A ‘Britcoin’ cryptocurrency could raise role of the state in our finances
A digital version of sterling would not replace either physical cash or existing bank accounts, according to the Bank of England
It is hard, on the face of it, to know whether to be excited or underwhelmed by the news today that the Bank of England is launching a “taskforce” on creating its own digital currency.
You could be excused for concluding they could hardly be moving any more slowly.
Here we are, living in an age when Bitcoin, Ethereum and other privately-issued digital currencies are already establishing themselves as multibillion dollar markets.
Coinbase, a kind of exchange for crypto, listed on Nasdaq last week with a valuation that makes it, on paper at least, worth around double the London Stock Exchange.
Now consider the central bank response.
The Bank of England has been thinking out loud about digital currencies for a long time, for instance in a discussion paper last year and in any number of speeches. But thinking is one thing and doing is quite another, and there are still no plans, according to today’s announcement, to introduce a digital central bank currency (DCBC).
On the other side of the Channel, the European Central Bank is in a more or less similar holding pattern, albeit slightly more advanced. It’s still in the “exploratory talks” phase but is expected to announce whether it will launch its ECBC this year.
The Federal Reserve, meanwhile, seems even less enthusiastic than its European counterparts, for the time being at least.
Now contrast this with what is happening in China, where the People’s Bank is already far advanced with its pilot of a digital Renminbi.
To some extent, this is only to be expected. China already leads the world in electronic payments. Anyone who’s spent a bit of time there will know the extent to which it’s becoming nearly impossible to buy anything without using your smartphone.
It is perhaps understandable that Beijing is now seeking to impose some control over this activity.
Then again, look at the extent to which cashless payments are being used in various countries, as a percentage of GDP, and actually it’s the UK that leads the world – with even more transactions as a percentage of GDP than China.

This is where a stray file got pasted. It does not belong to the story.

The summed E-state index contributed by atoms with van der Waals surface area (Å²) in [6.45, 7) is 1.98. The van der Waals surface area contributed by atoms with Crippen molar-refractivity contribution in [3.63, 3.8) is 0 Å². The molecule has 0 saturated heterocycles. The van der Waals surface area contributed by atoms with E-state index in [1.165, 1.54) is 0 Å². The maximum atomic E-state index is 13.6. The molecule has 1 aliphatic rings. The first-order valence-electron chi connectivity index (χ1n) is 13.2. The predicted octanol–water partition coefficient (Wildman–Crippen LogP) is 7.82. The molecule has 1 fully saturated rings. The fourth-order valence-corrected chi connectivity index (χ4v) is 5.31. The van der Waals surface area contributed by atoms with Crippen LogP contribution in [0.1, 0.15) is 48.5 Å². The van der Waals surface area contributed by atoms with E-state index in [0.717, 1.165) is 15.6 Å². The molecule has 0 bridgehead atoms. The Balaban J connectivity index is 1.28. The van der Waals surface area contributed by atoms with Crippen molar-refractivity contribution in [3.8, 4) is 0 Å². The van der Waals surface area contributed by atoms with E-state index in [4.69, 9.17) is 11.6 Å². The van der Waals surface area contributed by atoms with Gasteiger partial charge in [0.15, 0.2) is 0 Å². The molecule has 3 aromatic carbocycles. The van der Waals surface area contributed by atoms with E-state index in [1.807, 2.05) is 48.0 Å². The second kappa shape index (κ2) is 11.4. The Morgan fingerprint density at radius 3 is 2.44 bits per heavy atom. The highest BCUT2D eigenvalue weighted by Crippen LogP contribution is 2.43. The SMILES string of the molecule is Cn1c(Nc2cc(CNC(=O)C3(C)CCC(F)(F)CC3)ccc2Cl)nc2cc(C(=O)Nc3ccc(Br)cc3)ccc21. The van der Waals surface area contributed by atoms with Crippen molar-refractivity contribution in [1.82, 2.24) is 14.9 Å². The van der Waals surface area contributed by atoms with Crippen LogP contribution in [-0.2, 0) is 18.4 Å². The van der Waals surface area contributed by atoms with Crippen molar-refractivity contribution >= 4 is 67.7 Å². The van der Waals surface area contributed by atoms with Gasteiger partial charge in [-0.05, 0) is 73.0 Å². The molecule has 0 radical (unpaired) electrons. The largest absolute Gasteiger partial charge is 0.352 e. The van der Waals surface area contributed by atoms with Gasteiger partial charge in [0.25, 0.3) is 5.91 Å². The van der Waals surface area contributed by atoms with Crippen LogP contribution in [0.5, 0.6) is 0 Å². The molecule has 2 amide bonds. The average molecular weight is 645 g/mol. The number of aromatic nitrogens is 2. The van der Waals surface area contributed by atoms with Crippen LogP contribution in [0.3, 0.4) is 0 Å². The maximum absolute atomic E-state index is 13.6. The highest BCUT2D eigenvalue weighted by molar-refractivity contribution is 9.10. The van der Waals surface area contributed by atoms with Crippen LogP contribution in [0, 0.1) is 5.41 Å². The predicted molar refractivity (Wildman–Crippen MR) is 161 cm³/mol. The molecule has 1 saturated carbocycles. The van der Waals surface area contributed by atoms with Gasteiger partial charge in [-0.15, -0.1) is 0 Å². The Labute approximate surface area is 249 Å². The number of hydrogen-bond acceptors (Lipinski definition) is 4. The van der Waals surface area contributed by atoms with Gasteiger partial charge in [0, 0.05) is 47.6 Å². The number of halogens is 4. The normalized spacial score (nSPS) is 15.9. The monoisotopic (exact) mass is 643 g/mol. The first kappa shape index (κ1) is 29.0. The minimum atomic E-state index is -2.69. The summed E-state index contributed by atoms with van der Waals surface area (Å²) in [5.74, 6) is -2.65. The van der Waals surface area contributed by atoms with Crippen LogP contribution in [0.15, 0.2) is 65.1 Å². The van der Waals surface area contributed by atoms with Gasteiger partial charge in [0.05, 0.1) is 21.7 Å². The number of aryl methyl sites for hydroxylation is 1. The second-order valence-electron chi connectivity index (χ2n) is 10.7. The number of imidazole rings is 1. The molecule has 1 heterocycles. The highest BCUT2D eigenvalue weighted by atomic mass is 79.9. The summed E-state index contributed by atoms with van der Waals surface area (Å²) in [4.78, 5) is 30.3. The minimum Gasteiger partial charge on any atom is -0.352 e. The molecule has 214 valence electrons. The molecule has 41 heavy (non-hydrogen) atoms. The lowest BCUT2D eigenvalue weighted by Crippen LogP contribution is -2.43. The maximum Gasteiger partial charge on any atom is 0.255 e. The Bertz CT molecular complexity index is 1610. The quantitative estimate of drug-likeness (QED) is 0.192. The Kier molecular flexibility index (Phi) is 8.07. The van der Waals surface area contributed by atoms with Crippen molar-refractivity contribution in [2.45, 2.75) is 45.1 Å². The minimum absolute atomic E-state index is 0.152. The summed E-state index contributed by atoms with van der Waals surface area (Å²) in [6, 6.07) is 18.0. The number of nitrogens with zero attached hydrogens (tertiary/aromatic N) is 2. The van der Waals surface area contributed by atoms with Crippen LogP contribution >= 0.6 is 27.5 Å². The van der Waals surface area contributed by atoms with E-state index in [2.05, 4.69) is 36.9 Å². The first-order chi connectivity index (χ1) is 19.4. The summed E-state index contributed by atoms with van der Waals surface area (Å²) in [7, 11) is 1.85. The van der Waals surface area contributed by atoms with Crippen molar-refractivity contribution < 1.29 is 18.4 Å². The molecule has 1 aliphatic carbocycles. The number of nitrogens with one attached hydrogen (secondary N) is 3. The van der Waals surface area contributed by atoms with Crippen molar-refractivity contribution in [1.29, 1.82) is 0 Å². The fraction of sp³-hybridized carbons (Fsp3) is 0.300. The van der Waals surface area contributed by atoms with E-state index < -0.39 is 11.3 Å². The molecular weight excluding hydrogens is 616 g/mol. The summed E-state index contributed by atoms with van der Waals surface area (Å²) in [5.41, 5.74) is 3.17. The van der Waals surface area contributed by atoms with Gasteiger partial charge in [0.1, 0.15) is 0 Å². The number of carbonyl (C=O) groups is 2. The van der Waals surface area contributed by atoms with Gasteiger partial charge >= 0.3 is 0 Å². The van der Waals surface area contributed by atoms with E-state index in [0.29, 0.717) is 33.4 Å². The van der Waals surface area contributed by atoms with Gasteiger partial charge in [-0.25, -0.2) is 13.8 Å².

Now, in practice here in Britain “cashless” mostly means credit and debit card transactions whereas in China it mostly means smartphone and other technology-based transactions. In one sense these are quite different things. But from the perspective of a central bank there are some similarities.
To see what I mean it helps to go back to first principles. In this and most countries the most “reliable” form of money is the money issued by the central bank (clearly this doesn’t go for some developing countries with histories of default and hyperinflation).
We could have a long conversation in this case about what “reliable” means, but in this case let’s take it to mean money that you and the person you’re transacting with will know is likely to be accepted by anyone else they then want to transact or bank with.
The only form of central bank money you and I can use are physical banknotes. When we transact in the other ways we mostly do these days – so via our cards or direct debits or electronic money or pretty much anything save for cryptocurrencies – we are typically using commercial bank money.
This is money “created” by commercial banks. Those commercial banks use central bank reserves to settle their accounts with each other at the end of the day.
Let’s say you buy something at a shop. If you use cash the process is pretty straightforward: you had the money, now they have the money. If you use a debit card then the money goes from your account into theirs (minus a transaction fee which goes to Visa or another such company) in the form of commercial bank money.
At the end of the day your bank looks through its accounts and, theoretically at least, sends some central bank reserves to the main account of the shop’s bank (or, if you both bank with the same banking group, they don’t need to do anything).
Now, this is a massively oversimplified example (and no doubt I’ve committed some technical howlers banking purists will be screaming at) but it underlines a crucial point: there is already such a thing as central bank digital money. But not a kind that you or I can use: it’s just used by banks to settle their accounts with each other.
This model is in many ways the foundation of modern finance. The central bank sits atop a financial system, which in turn sits atop customer accounts.
When the Bank of England changes interest rates what it’s really doing is changing the rate it charges and pays on reserves, with the expectation that those changes are in turn passed on to customers. You get the idea: you and I can’t have a bank account at the Bank of England, but these commercial banks do.